In that speech, Haley warned the party that no matter how dire the circumstances, they mustn’t heed the "siren calls" of the party’s "angriest voices."
After pointing out that Haley called him a "friend" earlier in the day, he went on to say Haley had a point. "She did say there was anger. I'm very angry because our country is being run horribly, and I will gladly accept the mantle of anger," he said to applause. He continued:
Our military is a disaster. Our health care is horror show. Obamacare, we're going to repeal it and replace it. We have no borders. Our vets are being treated horribly. Illegal immigration is beyond belief. Our country is being run by incompetent people. And yes, I am angry. And I won't be angry when we fix it but until we fix it, I'm very, very angry. I say that to Nikki. So when Nikki said that, I wasn't offended. She said the truth. One of your colleagues interviewed me. And said, well, she said you were angry. I said to myself, huh, she's right. I'm not fighting that. I didn't find it offensive at all. I'm angry because our country is a mess.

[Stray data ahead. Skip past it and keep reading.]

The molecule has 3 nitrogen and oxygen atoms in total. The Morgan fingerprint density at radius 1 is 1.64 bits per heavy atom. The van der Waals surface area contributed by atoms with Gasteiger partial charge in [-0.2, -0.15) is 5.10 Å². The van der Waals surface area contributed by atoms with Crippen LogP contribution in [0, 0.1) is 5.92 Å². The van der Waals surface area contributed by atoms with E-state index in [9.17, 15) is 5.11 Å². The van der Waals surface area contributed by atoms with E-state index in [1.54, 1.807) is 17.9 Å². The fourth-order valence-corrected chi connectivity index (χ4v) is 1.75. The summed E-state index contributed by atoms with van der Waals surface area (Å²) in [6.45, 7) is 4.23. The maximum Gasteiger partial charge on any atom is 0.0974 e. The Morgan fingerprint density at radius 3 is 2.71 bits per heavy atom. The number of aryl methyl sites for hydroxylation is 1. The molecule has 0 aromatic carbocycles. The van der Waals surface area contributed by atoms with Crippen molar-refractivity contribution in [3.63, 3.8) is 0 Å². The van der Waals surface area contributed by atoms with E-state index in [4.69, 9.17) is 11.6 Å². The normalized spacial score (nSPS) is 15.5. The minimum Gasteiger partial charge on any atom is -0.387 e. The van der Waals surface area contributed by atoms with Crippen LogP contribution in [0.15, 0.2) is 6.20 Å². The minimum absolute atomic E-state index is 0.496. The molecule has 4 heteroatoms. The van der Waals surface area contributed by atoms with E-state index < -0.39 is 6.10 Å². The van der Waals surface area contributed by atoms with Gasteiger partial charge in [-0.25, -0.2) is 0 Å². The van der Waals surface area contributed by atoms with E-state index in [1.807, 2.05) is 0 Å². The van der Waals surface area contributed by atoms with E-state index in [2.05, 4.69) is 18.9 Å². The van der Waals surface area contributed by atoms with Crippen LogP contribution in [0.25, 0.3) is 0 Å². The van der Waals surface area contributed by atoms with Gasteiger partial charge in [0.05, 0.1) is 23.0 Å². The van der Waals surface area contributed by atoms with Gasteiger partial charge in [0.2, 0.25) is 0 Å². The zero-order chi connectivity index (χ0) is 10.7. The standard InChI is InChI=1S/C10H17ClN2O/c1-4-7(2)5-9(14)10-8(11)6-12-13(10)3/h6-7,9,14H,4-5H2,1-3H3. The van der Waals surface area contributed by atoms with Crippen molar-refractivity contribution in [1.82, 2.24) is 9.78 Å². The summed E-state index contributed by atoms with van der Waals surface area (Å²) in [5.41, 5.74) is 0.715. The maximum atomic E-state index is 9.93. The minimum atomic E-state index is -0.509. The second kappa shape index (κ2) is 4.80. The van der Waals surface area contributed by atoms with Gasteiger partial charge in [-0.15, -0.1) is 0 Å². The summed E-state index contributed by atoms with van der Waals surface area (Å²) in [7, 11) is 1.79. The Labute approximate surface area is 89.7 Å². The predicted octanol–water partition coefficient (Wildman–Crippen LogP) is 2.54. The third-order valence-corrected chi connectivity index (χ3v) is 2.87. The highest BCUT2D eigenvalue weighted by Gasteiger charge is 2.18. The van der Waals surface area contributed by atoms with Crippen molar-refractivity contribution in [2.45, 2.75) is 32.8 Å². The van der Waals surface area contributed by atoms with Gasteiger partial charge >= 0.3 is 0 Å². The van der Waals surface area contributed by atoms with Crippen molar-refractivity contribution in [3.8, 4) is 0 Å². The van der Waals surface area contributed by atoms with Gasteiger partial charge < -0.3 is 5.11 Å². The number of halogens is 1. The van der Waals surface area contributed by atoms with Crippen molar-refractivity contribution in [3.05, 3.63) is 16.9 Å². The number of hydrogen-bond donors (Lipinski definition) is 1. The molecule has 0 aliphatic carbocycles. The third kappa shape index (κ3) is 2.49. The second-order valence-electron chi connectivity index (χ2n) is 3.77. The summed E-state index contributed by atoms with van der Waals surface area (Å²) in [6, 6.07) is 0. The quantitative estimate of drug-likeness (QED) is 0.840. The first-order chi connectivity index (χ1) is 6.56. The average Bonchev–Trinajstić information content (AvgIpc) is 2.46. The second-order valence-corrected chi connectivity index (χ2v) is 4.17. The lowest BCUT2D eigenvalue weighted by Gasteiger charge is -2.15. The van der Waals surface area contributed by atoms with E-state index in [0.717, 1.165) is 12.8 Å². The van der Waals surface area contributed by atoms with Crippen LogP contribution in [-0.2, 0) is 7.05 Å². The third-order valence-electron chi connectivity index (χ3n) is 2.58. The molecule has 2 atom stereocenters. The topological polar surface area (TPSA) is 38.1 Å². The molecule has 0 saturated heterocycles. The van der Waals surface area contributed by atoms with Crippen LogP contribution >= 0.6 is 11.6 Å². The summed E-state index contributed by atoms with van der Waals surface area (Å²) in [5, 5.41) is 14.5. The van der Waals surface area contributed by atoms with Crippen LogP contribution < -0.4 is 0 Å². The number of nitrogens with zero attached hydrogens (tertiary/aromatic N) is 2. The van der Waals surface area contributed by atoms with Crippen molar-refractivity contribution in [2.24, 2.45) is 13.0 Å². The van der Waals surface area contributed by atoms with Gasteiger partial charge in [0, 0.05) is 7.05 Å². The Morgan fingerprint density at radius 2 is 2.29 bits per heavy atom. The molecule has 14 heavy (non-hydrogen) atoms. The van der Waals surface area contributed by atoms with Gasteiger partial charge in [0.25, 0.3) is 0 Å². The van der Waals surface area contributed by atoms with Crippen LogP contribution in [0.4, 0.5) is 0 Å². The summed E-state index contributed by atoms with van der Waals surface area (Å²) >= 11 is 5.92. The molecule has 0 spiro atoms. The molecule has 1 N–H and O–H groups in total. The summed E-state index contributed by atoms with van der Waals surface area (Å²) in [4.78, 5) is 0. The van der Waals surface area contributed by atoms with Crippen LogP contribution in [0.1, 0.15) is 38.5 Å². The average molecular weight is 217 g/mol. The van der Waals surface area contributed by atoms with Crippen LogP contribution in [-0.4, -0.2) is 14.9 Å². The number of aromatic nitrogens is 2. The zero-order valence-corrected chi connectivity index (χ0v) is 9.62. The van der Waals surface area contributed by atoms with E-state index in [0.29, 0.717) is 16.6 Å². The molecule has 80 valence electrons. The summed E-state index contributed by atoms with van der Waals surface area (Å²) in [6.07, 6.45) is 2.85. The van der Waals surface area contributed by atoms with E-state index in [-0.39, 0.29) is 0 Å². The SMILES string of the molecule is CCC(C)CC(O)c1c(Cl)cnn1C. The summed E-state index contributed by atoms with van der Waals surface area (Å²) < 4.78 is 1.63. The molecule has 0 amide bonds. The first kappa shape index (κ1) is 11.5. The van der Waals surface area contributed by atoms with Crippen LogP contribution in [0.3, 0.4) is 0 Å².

His comments ignored the larger thrust of Haley’s speech, which warned her party against the allure of Trump-esque vitriol in favor of a more inclusive tone that mirrored Obama’s forward-looking address.
Haley, herself the child of immigrants, offered a valid counterpoint to the anger politics of the Republican primary. She argued in favor of welcoming immigrants who "abide by our laws and love our traditions."
Trump, on the other hand, has argued for banning all Muslims from entering the country "until our country's representatives can figure out what is going on."
The difference highlighted a genuine split in the Republican Party, with Haley's comments hailed by party leaders for their upbeat tone —something they believe the primary largely lacked and could put the party in danger this November.
Trump, by proclaiming his anger while also embracing Haley, appeared to bridge the gap — between the rage that animates his candidacy and the more positive approach that Republicans know they must use to attract a wider swath of votes.